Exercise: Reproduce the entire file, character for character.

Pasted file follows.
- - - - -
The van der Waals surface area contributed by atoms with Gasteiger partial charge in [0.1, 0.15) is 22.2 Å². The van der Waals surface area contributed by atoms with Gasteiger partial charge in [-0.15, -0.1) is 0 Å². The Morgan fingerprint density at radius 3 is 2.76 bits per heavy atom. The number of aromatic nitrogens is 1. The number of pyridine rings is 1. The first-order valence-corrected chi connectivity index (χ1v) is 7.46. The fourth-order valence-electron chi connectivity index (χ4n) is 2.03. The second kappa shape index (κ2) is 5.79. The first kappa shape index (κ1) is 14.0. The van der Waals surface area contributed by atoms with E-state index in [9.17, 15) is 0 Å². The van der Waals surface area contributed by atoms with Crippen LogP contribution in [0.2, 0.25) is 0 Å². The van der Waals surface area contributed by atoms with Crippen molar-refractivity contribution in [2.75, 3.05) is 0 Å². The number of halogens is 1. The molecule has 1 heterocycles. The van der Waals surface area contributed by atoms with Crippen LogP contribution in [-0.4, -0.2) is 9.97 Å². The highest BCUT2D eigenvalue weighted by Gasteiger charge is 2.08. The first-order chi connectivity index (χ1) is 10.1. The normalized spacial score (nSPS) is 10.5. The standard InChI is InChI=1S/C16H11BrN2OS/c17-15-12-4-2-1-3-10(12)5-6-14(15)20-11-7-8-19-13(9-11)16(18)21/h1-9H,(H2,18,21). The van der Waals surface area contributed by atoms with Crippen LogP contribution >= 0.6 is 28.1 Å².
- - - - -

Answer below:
The van der Waals surface area contributed by atoms with Gasteiger partial charge in [0.1, 0.15) is 22.2 Å². The van der Waals surface area contributed by atoms with Gasteiger partial charge in [-0.15, -0.1) is 0 Å². The Morgan fingerprint density at radius 3 is 2.76 bits per heavy atom. The number of aromatic nitrogens is 1. The number of pyridine rings is 1. The first-order valence-corrected chi connectivity index (χ1v) is 7.46. The fourth-order valence-electron chi connectivity index (χ4n) is 2.03. The second kappa shape index (κ2) is 5.79. The first kappa shape index (κ1) is 14.0. The van der Waals surface area contributed by atoms with E-state index in [9.17, 15) is 0 Å². The van der Waals surface area contributed by atoms with Crippen LogP contribution in [0.2, 0.25) is 0 Å². The van der Waals surface area contributed by atoms with Crippen molar-refractivity contribution in [2.75, 3.05) is 0 Å². The number of halogens is 1. The molecule has 1 heterocycles. The van der Waals surface area contributed by atoms with Crippen LogP contribution in [-0.4, -0.2) is 9.97 Å². The highest BCUT2D eigenvalue weighted by Gasteiger charge is 2.08. The first-order chi connectivity index (χ1) is 10.1. The normalized spacial score (nSPS) is 10.5. The standard InChI is InChI=1S/C16H11BrN2OS/c17-15-12-4-2-1-3-10(12)5-6-14(15)20-11-7-8-19-13(9-11)16(18)21/h1-9H,(H2,18,21). The van der Waals surface area contributed by atoms with Crippen LogP contribution >= 0.6 is 28.1 Å².